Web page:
This review covers both photography and videography. Personally, we’d rather have the Voigtlander 40mm F1.2 manual focus lens for video. Not because the Zeiss is bad but because the Voigtlander is better (in our humble opinion and for our needs) and obviously brighter. Still, the Zeiss is a good looking, versatile lens with autofocus.
Cinema 5D has released a post and a video comparing the Zeiss Batis 18mm, Batis 25mm and the Loxia 21mm for gimbal work. We find 24mm is about as wide as we like to go for video without having to spend a lot of effort to keep things looking natural and undistorted. The camera used was the Sony A7s II.
The optics are designed to ensure full utilization of the performance provided by high-resolution camera systems.
Zeiss has recently released a new line of lenses for Canon and Nikon mounts (and of course these lenses can be adapted to other mounts such as Sony).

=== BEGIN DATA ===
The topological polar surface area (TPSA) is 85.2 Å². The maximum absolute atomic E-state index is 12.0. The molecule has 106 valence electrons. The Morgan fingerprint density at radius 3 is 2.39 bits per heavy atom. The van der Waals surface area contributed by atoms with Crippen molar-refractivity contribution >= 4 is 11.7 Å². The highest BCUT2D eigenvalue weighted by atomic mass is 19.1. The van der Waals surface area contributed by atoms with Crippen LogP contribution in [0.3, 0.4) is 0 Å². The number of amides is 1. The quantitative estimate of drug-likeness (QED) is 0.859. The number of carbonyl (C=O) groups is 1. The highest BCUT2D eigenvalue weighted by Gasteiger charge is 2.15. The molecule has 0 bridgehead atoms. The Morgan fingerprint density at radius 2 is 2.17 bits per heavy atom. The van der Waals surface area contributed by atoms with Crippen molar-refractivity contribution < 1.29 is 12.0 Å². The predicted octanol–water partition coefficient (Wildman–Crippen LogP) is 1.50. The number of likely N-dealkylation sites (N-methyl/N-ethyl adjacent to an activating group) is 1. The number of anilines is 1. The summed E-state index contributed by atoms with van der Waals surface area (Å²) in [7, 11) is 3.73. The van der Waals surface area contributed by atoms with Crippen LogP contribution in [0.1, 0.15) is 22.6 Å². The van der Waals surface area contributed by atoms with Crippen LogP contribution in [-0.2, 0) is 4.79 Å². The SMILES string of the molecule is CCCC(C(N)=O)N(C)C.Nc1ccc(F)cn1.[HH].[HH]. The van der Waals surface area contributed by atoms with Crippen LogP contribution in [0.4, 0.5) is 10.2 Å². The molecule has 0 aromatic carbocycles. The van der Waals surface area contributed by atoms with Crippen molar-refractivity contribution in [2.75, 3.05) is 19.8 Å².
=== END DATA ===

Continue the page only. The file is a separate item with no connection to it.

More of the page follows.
While some of the optical formulas remain the same as the previous generation, build quality and weather proofing has been improved, as have the coatings and flare resistance. The 50mm F1.4 and the 85mm F1.4 however have improved and updated optical formulas. More lenses are expected to be released in this series.
For video applications these lenses have a “switch” like the Loxia line to de-click the aperture and aperture and focus movements are quiet.
ZEISS Milvus lenses feature a large rotation angle which enables pinpoint focusing. The top-quality focusing mechanism moves smoothly without backlash, optimally supporting the photographer’s creative interplay with the focal plane of high-speed fixed focal lengths. Changes are immediately visible in the viewfinder or display. The engraving in meters and feet, and the focus scale provide additional support for manual focusing. The silent, continuous aperture setting (de-click function with ZF.2 mount) and the long focusing range lay optimal conditions for video photography.
Street price is around $1800 (US Dollars) each.